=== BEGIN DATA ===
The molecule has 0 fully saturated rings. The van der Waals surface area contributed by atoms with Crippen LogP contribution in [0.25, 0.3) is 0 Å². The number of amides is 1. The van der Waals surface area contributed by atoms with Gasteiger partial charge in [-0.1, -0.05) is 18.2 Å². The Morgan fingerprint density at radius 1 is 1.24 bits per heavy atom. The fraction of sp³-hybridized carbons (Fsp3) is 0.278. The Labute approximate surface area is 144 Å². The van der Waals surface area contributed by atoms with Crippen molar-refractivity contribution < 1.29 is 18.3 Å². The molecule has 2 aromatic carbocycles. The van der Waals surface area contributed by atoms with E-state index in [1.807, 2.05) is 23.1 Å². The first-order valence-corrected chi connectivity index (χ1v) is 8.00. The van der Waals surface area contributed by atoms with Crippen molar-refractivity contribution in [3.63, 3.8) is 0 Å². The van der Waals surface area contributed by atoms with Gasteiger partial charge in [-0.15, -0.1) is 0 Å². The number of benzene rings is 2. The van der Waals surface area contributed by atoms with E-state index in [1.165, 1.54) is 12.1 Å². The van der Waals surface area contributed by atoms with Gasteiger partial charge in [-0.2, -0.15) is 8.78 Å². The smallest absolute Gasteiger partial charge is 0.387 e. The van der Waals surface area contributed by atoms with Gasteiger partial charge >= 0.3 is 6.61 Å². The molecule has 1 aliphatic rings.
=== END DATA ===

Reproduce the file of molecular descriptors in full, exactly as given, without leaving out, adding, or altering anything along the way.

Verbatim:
The molecule has 0 fully saturated rings. The van der Waals surface area contributed by atoms with Crippen LogP contribution in [0.25, 0.3) is 0 Å². The number of amides is 1. The van der Waals surface area contributed by atoms with Gasteiger partial charge in [-0.1, -0.05) is 18.2 Å². The Morgan fingerprint density at radius 1 is 1.24 bits per heavy atom. The fraction of sp³-hybridized carbons (Fsp3) is 0.278. The Labute approximate surface area is 144 Å². The van der Waals surface area contributed by atoms with Crippen molar-refractivity contribution < 1.29 is 18.3 Å². The molecule has 2 aromatic carbocycles. The van der Waals surface area contributed by atoms with E-state index in [1.807, 2.05) is 23.1 Å². The first-order valence-corrected chi connectivity index (χ1v) is 8.00. The van der Waals surface area contributed by atoms with Crippen molar-refractivity contribution in [3.63, 3.8) is 0 Å². The van der Waals surface area contributed by atoms with Gasteiger partial charge in [-0.15, -0.1) is 0 Å². The number of benzene rings is 2. The van der Waals surface area contributed by atoms with E-state index in [1.165, 1.54) is 12.1 Å². The van der Waals surface area contributed by atoms with Gasteiger partial charge in [-0.2, -0.15) is 8.78 Å². The smallest absolute Gasteiger partial charge is 0.387 e. The van der Waals surface area contributed by atoms with Gasteiger partial charge >= 0.3 is 6.61 Å². The molecule has 1 aliphatic rings.